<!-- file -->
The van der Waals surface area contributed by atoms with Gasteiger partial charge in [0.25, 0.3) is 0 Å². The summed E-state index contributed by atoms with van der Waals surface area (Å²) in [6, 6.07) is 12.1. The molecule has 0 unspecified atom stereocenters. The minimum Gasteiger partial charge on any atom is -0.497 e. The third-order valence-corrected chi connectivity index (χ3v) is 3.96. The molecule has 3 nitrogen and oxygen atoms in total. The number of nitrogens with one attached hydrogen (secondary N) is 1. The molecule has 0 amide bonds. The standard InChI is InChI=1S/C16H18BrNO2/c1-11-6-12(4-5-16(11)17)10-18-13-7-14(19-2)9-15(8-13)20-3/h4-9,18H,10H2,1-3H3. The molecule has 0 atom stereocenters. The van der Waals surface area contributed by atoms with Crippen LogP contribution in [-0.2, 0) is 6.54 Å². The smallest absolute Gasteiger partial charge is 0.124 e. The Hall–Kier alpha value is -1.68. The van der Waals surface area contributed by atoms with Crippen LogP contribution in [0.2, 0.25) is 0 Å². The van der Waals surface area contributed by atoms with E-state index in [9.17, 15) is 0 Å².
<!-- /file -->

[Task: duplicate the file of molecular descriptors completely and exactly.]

The van der Waals surface area contributed by atoms with Gasteiger partial charge in [0.25, 0.3) is 0 Å². The summed E-state index contributed by atoms with van der Waals surface area (Å²) in [6, 6.07) is 12.1. The molecule has 0 unspecified atom stereocenters. The minimum Gasteiger partial charge on any atom is -0.497 e. The third-order valence-corrected chi connectivity index (χ3v) is 3.96. The molecule has 3 nitrogen and oxygen atoms in total. The number of nitrogens with one attached hydrogen (secondary N) is 1. The molecule has 0 amide bonds. The standard InChI is InChI=1S/C16H18BrNO2/c1-11-6-12(4-5-16(11)17)10-18-13-7-14(19-2)9-15(8-13)20-3/h4-9,18H,10H2,1-3H3. The molecule has 0 atom stereocenters. The van der Waals surface area contributed by atoms with Crippen LogP contribution in [-0.2, 0) is 6.54 Å². The smallest absolute Gasteiger partial charge is 0.124 e. The Hall–Kier alpha value is -1.68. The van der Waals surface area contributed by atoms with Crippen LogP contribution in [0.2, 0.25) is 0 Å². The van der Waals surface area contributed by atoms with E-state index in [9.17, 15) is 0 Å².